Sunday, October 21, 2007

Matsushima Ah! Matsushima! [1]

Whilst I wasn't moved to Haiku [1], Matsushima, even on a cloudy day, has an undeniable beauty. More than 300 islands litter Matsushima bay like fallen leaves.

We arrived by boat, sailing from Hon Shiogama. Hon Shiogama is an industrial town, with a fairly busy port:

We soon left this behind though, as the ferry threaded its way through the islands:

Several of the islands can be reached by bridge. From here there are some striking views of the bay.

The autumn foliage is beginning to reflect the colours of the lacquerware bridge:

On the largest of the islands stands a small temple:

Hundreds of Daruma dolls have been placed in alcoves. These dolls represent Bodhidharma and are sold "eyeless". One makes a wish or pledges some action and colours in one of the eyes. Once the wish is accomplished or the action completed, the other eye is filled in. Each doll seemed to have both eyes, which is heartening:

At dusk we went to Date Tadamune's Tea house, the Kanren-tei, for o-matcha and some ceremonial bowing. The tea house was used by the Date clan as a place to view the bay from the 1600s. One of the rooms is walled with gold, lacquered screens (described here), and the other has a free standing screen made up of four paintings over gold leaf. I don't know what these are like on a bright day, but as the light falls, the rooms are lit by lamps and the effect is nothing short of magical. I have been reading Junichiro Tanazaki's essay "In Praise of Shadows", and he describes the effect beautifully:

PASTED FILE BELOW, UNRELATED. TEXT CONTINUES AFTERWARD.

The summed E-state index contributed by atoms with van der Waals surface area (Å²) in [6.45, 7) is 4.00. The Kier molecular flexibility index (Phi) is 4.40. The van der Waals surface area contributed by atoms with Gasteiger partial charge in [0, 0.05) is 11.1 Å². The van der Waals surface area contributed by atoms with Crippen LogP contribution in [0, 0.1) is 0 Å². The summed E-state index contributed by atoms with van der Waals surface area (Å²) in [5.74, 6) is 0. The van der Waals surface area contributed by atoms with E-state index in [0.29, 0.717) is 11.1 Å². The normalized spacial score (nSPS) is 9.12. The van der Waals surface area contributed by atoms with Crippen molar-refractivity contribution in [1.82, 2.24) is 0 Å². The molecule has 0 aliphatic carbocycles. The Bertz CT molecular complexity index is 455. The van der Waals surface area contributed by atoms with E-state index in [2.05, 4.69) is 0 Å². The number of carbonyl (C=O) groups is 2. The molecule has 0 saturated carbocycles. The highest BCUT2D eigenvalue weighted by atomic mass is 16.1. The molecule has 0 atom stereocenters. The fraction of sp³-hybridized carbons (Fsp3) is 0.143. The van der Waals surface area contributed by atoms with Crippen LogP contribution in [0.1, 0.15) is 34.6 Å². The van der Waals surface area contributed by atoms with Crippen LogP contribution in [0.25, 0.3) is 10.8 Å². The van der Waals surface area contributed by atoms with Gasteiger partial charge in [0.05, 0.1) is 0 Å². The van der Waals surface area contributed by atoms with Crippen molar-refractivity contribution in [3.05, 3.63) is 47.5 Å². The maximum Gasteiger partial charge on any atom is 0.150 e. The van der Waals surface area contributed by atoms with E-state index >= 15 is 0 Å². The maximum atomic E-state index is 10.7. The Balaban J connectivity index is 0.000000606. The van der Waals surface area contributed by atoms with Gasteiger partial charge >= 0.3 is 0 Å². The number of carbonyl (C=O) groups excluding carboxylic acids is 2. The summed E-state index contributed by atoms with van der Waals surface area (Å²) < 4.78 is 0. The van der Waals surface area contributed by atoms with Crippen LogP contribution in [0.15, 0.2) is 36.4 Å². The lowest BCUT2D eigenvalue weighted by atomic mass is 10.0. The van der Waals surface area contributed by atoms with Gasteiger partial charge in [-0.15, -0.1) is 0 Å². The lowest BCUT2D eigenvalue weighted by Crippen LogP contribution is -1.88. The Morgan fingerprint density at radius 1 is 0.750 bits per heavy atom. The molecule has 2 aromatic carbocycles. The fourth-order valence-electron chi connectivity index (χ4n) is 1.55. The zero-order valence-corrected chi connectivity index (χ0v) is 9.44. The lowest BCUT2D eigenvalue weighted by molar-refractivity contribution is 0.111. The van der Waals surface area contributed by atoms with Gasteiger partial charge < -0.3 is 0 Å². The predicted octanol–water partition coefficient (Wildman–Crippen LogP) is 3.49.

"Lacquerware decorated in gold is not something to be seen in a brilliant light... The sheen of the lacquer, set out in the night, reflects the wavering candlelight, announcing the drafts that find their way from time to time into the quiet room, luring one into a state of reverie... The thin, impalpable faltering light, picked up as though little rivers were running through the room, collecting little pools here and there, lacquers a pattern on the surface of the night itself."

(trans. Harper and Seidensticker)

No photograph could do that justice, I'm afraid, so I can't show you what I saw. But I sat there drinking in the rivers of light as best I could. I felt as though they peacefully illuminated me all the way home.

[1] See here

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